Mayor John Tory is vowing to work with construction companies to help tackle anti-Black racism following a number of “horrific, unsettling and unacceptable” incidents at work sites across the city this summer.

There have been at least four separate incidents so far this summer in which nooses have been left hanging at construction sites in the city.

The incidents at Michael Garron Hospital, an Eglinton Crosstown construction site in the west end and at two condominiums downtown have all been investigated as crimes by police but there have not yet been any arrests made.

On Friday, Tory convened a meeting with senior executives from a number of construction companies to discuss the incidents as well as “policies and approaches” that could be implemented to tackle anti-Black racism in the industry.

In a statement released following the meeting, he said that those present specifically discussed “the searing hatred and the very real threat symbolized by a noose” as well as anti-Black racism in the industry more generally.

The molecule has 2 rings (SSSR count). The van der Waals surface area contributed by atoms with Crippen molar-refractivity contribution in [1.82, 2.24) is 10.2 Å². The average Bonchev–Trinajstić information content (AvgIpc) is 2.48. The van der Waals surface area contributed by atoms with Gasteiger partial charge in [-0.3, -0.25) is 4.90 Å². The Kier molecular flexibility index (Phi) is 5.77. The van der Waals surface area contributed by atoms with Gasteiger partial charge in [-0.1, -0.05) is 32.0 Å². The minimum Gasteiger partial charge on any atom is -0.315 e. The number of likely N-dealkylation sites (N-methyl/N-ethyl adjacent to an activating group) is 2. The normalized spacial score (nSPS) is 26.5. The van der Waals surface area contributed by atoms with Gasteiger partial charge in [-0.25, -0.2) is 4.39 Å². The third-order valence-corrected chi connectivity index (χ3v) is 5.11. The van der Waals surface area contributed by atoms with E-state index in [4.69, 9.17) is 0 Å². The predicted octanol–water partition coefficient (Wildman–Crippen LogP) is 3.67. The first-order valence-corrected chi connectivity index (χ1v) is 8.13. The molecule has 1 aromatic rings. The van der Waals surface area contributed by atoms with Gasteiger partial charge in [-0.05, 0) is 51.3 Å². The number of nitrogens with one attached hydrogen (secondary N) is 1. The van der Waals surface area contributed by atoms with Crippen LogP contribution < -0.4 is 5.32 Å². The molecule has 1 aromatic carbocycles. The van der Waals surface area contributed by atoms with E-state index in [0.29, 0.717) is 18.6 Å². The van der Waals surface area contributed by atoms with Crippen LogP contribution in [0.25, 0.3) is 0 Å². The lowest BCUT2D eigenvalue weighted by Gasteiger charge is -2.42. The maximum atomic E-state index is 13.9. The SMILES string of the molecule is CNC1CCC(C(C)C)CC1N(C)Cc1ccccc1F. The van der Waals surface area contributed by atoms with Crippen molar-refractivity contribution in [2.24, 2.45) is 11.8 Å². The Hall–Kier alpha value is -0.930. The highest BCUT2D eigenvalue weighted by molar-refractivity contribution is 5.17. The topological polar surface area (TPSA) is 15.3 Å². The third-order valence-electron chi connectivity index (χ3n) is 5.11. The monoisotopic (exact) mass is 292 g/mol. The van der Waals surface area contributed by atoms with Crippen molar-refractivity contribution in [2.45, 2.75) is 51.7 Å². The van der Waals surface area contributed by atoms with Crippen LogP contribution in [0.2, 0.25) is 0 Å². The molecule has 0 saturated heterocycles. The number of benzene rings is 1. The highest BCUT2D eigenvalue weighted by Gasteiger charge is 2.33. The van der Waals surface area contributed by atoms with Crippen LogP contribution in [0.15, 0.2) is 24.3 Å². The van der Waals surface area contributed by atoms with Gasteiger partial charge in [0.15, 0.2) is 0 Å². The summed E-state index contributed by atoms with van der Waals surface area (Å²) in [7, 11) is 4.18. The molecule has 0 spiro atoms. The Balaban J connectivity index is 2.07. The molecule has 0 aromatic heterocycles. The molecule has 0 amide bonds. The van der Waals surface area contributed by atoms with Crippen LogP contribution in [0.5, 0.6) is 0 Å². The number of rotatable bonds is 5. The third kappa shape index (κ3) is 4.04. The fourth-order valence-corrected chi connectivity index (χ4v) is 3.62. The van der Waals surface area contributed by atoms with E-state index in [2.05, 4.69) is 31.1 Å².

“I am committed to working with all of the partners in the construction industry -companies, unions and associations - to make sure this issue is visibly and effectively addressed so that racism of all kinds, and in particular anti-Black racism is eradicated,” Tory said in the statement. “In today's meeting we not only addressed these recent disturbing, racist incidents but also discussed options for addressing the root causes of racism along with policies and approaches to be implemented in this industry to confront anti-Black racism.”

Tory said in his statement that a number of major construction companies have already begun to “take potentially significant steps” to address the issue of anti-Black racism and have indicated their intention to make those initiatives public in “the coming weeks.”

Tory also said that he will also be holding additional discussions with other industry stakeholders, including construction union leadership.

In an interview with CP24 on Friday afternoon, he said that the issues in the construction industry are “systematic of a broader problem across society” when it comes to anti-Black racism.

“This is not to single out construction as being a particular hotbed of this systematic racism; it is just to say that we have to go industry by industry, group by group through business and through government and address this and say that we are just not going to put up with it in a city like Toronto,” he said.